When six o’clock rolled around, Rhonnie clocked out and said a quick goodbye to Annette. She drove to the kickboxing school so that she could meet the instructor. She wondered why she didn’t feel more relieved, why it was so hard to accept, but deep down, she also knew. Sometimes what masqueraded as love was really pain and rebellion under the guise of pleasure. More than anything, she understood the difference between Mr. Right, and Mr. Right Now.
She pulled up to the building – a standalone center with large glass windows showing off a handful of boxing rings and heavy bags with people pounding away. A sign near the door advertised affordable private sessions in big red ink. It was hot outside, the southern sun beating down on the world with unyielding weight.
A blast of cold AC and a smiling receptionist greeted her. The woman had impossibly straight and impossibly white teeth.
“How can we help you today?” the pleasant receptionist asked. She looked only a few years older than Rhonnie. A college textbook was tucked next to the computer’s white keyboard, and a purple spiral ringed notebook sat next to the phone.
“I work for Annette the Vet, and she mentioned that I should check this place out. Maybe get a private lesson?”
The words felt oily. The back of her throat started to burn as though the contents of her stomach decided to catch fire and creep back out.
“No problem. Let me grab the owner,” the receptionist said, and picked up the phone to dial into the back office where a strong looking woman in shiny blue kickboxing shorts and a loose tank top and neon black sports bra stepped out. She had strong, muscular shoulders, sturdy quads, and a flat stomach with 11’s.
“I’m Jaycee,” the woman said, holding out her firm hand to shake. Rhonnie took it and almost buckled under the held-back strength. Jaycee had the same knowing, caring features of Annette. Strong eyes, compassionate focus, and a flair for pageantry with all the thuds and groans echoing through the space, it was like she had been custom made for the setting.
“People call me Jay, or Jay Bird. How about you, any nicknames?
Rhonnie politely shook her head no. There were the nicknames her mother had endowed, things like whore and tramp, or the time her father referred to her as Funbags McGee and suggested she could make a killing working the corner. Derek usually called her hey Yo. Not anymore.
“You’re Annette’s girl,” Jaycee said, a knowing smile spreading her thin lips. “She talks about you all the time. I get it now.”
“I don’t follow,” Rhonnie said.
“Yeah you do,” Jaycee winked.
Behind them, a man in compression shorts and no shirt launched a thunderous shin kick into the hanging heavy bags, which shook the steel posts of the frame. Rhonnie felt her blood start to tingle with anxiety. Maybe it was a bad idea to come here. Maybe she hadn’t considered the alternatives.
Or maybe she had, which was why she was there.
“Our receptionist mentioned you were interested in a private lesson,” Jaycee said.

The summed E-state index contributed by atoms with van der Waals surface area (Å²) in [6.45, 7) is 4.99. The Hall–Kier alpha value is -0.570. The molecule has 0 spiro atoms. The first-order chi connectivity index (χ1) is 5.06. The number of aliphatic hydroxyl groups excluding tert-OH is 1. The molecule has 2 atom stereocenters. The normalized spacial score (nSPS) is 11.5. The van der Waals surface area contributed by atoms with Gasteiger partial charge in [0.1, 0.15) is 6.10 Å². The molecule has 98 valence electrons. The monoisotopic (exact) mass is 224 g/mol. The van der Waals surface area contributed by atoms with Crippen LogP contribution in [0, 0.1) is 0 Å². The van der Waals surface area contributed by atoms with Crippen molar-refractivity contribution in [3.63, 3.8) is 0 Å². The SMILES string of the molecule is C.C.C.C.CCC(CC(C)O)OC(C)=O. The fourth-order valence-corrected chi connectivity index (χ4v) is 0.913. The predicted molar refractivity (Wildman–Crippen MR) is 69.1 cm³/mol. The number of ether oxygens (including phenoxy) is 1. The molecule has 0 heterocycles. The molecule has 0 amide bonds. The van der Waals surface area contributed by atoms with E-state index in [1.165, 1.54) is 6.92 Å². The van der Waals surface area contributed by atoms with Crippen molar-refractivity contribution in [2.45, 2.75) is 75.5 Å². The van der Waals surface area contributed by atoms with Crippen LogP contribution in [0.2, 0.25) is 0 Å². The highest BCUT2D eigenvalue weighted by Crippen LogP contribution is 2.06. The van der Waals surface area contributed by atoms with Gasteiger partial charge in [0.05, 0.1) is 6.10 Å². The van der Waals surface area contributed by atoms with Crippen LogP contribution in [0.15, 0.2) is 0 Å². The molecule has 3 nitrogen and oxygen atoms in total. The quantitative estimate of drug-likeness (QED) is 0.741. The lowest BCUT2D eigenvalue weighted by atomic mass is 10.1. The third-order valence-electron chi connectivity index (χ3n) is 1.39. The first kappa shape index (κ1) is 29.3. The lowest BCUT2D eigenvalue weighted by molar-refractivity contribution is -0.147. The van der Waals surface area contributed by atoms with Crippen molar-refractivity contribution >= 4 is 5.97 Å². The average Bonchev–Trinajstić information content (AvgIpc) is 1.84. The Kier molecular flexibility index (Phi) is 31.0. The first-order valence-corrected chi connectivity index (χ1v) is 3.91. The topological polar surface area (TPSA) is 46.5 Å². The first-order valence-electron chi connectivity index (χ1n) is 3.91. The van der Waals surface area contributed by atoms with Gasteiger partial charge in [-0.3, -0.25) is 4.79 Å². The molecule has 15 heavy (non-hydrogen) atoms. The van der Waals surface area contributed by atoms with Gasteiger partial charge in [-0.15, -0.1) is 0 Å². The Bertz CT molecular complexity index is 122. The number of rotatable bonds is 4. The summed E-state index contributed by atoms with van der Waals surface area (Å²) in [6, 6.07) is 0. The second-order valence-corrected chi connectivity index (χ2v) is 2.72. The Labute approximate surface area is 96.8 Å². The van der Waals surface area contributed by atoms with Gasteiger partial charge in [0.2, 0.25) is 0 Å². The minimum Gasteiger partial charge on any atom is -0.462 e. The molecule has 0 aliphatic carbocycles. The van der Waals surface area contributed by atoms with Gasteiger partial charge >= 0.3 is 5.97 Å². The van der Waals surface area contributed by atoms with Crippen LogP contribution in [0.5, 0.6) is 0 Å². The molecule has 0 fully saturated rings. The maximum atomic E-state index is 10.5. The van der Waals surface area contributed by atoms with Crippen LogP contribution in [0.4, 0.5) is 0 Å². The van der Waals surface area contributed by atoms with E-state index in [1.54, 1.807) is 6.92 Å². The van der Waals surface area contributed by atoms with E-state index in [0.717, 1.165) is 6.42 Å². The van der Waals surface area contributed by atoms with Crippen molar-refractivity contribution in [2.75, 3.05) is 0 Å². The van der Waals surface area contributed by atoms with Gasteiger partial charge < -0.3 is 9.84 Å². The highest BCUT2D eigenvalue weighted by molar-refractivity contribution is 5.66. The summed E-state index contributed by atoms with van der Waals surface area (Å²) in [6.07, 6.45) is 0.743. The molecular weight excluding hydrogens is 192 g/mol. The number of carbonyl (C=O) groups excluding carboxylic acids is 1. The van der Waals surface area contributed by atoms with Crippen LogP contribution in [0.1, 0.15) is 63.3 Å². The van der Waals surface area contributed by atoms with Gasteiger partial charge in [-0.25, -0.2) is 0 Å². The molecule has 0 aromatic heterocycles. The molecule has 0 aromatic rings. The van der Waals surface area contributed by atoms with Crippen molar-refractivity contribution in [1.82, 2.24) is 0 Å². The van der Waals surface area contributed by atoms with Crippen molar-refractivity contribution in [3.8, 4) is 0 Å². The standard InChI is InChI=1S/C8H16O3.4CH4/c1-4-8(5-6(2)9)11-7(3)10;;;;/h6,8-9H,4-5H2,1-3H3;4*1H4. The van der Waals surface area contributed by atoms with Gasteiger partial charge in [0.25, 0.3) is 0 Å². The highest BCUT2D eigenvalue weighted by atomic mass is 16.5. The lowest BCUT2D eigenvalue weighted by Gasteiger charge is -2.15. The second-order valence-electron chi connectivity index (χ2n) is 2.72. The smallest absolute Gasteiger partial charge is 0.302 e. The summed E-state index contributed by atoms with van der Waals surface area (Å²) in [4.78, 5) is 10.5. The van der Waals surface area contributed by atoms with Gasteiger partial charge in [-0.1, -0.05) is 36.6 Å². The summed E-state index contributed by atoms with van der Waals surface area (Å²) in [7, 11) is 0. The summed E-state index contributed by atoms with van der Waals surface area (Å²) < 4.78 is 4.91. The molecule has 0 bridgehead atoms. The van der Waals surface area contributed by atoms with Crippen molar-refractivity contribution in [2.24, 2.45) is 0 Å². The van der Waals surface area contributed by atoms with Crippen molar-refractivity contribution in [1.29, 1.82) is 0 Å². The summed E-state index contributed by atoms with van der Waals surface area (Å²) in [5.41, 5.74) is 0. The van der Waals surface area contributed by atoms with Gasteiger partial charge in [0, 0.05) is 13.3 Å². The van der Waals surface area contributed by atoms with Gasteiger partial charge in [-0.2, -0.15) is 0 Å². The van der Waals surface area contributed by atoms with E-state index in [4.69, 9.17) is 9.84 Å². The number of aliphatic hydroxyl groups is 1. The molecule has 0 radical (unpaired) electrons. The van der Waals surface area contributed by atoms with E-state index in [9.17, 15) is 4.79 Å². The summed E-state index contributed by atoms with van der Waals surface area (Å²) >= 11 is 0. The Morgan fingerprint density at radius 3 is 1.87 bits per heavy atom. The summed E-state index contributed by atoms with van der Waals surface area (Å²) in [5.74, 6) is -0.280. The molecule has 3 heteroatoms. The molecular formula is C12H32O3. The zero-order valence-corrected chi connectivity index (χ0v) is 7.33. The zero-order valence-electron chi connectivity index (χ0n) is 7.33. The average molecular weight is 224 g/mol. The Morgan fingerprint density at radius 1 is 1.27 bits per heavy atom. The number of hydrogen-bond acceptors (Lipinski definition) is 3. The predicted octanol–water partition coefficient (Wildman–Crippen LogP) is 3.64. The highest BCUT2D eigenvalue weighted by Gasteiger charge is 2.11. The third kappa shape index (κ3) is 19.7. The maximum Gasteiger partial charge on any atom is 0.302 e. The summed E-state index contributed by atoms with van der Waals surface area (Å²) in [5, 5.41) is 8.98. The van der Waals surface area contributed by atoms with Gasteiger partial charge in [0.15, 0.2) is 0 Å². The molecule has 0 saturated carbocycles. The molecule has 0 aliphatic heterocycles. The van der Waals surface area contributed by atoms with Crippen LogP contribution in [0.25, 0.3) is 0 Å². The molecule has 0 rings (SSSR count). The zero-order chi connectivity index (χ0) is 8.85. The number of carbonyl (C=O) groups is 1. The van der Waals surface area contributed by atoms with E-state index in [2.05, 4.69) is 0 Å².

“Annette said it would be a good way to uh…to tighten my tummy.” Her skin went cold when she said it. What if she’d massively misinterpreted the signals and was unwittingly signing up for an hour of push-ups and burpees? For conversations about meal prep and routine? For a lecture about lifestyle changes?
“Sure. Private lessons with me cost $40, but we need you to sign a waiver to absolve the gym of responsibility should you incur any injury. And you have health insurance?”
“Great. Then you’ll be all set.”
Jaycee put her arm around Rhonnie and showed her around the gym explaining that their style of kickboxing was based in Muay Thai. They used their shins like baseball bats and elbows like sharp hammers. It sounded like a brutal form of self-defense.
“I’ve never really had to punch or kick anything before,” Rhonnie said.
“That’s ok. Our teaching style during private lessons is take one to give one. It helps contextualize the impact. We have a spot open now if you’d like. We try not to schedule anything beyond a day or two because most people find reasons to talk themselves out of it instead of holding firm and committing.”
“Ok,” she said, realizing that her intuition had been correct. Relief breathed onto her shoulders like the crisp AC. “I’ll do it.”
Rhonnie was led back to the front desk where she filled out a bunch of paperwork and signed her name to the big familiar X’s. Hearing the thump of people hitting the bags, the way the floor shook with each collision, she wondered if it would hurt.
Of course it’s going to hurt, she told herself.
She paid the $40 in cash, which meant no proper dinners for the next week, and followed Jaycee to a back room. It was a separate space away from the main training area that had no windows and a thick red wrestling mat on the floor. It smelled like stale sweat and burnt rubber from old weight machines.
“Should I change into something else?”
Jaycee closed the door tight and walked up to Rhonnie. She put her hands on the sides of the young girl’s face and leaned in so that they were touching foreheads.